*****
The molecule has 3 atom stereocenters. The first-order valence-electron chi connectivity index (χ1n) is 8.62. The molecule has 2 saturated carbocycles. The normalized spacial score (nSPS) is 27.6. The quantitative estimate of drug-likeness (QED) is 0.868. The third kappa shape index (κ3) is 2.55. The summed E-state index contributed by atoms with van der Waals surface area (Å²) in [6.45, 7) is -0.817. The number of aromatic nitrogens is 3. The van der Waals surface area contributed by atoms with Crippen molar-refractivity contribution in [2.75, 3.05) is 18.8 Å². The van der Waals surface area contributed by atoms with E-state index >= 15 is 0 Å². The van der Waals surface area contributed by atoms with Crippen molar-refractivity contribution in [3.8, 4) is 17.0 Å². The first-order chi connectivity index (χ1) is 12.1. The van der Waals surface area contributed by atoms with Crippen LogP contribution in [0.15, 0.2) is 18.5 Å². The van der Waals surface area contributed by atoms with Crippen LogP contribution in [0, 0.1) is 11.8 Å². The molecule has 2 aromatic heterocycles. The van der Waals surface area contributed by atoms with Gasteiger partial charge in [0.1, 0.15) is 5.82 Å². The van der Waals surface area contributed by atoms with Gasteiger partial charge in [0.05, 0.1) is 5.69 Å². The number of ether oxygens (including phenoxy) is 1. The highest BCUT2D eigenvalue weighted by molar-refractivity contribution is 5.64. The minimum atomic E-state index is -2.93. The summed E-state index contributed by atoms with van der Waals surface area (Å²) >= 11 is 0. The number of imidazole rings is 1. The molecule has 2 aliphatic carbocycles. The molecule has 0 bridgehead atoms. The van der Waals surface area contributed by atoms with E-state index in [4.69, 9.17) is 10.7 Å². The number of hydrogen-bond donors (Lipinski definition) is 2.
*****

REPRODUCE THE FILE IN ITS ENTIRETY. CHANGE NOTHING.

The molecule has 3 atom stereocenters. The first-order valence-electron chi connectivity index (χ1n) is 8.62. The molecule has 2 saturated carbocycles. The normalized spacial score (nSPS) is 27.6. The quantitative estimate of drug-likeness (QED) is 0.868. The third kappa shape index (κ3) is 2.55. The summed E-state index contributed by atoms with van der Waals surface area (Å²) in [6.45, 7) is -0.817. The number of aromatic nitrogens is 3. The van der Waals surface area contributed by atoms with Crippen molar-refractivity contribution in [2.75, 3.05) is 18.8 Å². The van der Waals surface area contributed by atoms with E-state index >= 15 is 0 Å². The van der Waals surface area contributed by atoms with Crippen molar-refractivity contribution in [3.8, 4) is 17.0 Å². The first-order chi connectivity index (χ1) is 12.1. The van der Waals surface area contributed by atoms with Crippen LogP contribution in [0.15, 0.2) is 18.5 Å². The van der Waals surface area contributed by atoms with Crippen LogP contribution in [0, 0.1) is 11.8 Å². The molecule has 2 aromatic heterocycles. The van der Waals surface area contributed by atoms with Gasteiger partial charge in [0.1, 0.15) is 5.82 Å². The van der Waals surface area contributed by atoms with Gasteiger partial charge in [0.05, 0.1) is 5.69 Å². The number of ether oxygens (including phenoxy) is 1. The highest BCUT2D eigenvalue weighted by molar-refractivity contribution is 5.64. The minimum atomic E-state index is -2.93. The summed E-state index contributed by atoms with van der Waals surface area (Å²) >= 11 is 0. The number of imidazole rings is 1. The molecule has 2 aliphatic carbocycles. The molecule has 0 bridgehead atoms. The van der Waals surface area contributed by atoms with E-state index in [4.69, 9.17) is 10.7 Å². The number of hydrogen-bond donors (Lipinski definition) is 2.